Understance Shelters: Downtown Eastside Women’s Center

This holiday season, we’re partnering with two amazing charities that provide shelter and warm meals for the homeless. We asked the Downtown Eastside Women’s Centre to share some information about their services and ways you help support them this season.

All About the Organization

How does your organization define homelessness? What types of homelessness do you address?

We define homelessness as being without stable housing. Being homeless can take many forms including living in shelters, living on the street, or couch surfing between homes.  

Tell us about the types of services you provide and the services you hope to provide in the future.

Creating and maintaining a low-barrier safe space for all women is our priority, particularly for the women who survive with complex trauma, mental health, and/or addiction issues. The Downtown Eastside Women’s Centre (DEWC) provides safe, non-judgmental environments for women from all walks of life, who live and/or work in Vancouver’s Downtown Eastside (DTES). The Centre provides supportive surroundings with meals, counseling, advocacy, and programs which nurture and empower members. Located in one of Canada’s poorest urban neighborhoods, we strive to provide refuge to over 750 women daily, through drop-in and shelter services, providing trauma-informed, compassionate care, with low-barrier operations 24 hours daily, 365 days a yearDEWC has been providing a place of safety with basic needs and positive change for women and children in the DTES since 1978.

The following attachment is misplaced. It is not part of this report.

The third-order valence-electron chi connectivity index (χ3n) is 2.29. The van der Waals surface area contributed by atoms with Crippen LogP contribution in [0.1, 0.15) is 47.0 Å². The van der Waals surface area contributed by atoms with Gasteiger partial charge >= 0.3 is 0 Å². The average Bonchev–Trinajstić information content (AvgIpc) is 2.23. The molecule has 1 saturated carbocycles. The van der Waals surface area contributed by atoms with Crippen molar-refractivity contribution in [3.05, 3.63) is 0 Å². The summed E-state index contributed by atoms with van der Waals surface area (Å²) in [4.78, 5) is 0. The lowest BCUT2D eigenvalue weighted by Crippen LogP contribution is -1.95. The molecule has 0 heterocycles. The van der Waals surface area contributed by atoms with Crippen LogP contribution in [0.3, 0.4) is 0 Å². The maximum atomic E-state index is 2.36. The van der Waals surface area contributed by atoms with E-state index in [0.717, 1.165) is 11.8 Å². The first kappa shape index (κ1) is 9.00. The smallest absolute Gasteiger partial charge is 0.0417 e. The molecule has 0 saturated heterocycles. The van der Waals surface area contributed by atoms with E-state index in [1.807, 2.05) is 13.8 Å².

Who are the people you serve primarily and that are facing homelessness?

We support a diverse population including Indigenous women (70% of women accessing services), Chinese senior women, single mothers, cis and transgender women; and women with disabilities, addictions, and mental and/or physical health conditions. What women have in common is a lack of adequate income, precarious housing situations or chronic homelessness, lack of access to health supports, and experiences with high levels of violence and racism. 

Where does most of your funding come from and does your current funding meet the demand for your services?

Our funding primarily comes from donors and grants. Due to the pandemic, we have seen a huge uptick in the demand for our services and as a result, we are always in need of more funding. For example, our 100% donor-funded meals program is one of the most valuable services we offer, yet is the most underfunded 

Do your services and the needs differ during the winter and holiday season?

Yes. The cold weather months are some of the most precarious for vulnerable or unhoused people in the community. We see a lot of people coming in for warm meals, comfortable winter clothing, or just a warm safe space to connect with their peers.  

Homelessness During Winter

What is the biggest challenge facing the people you serve during the holiday and winter season?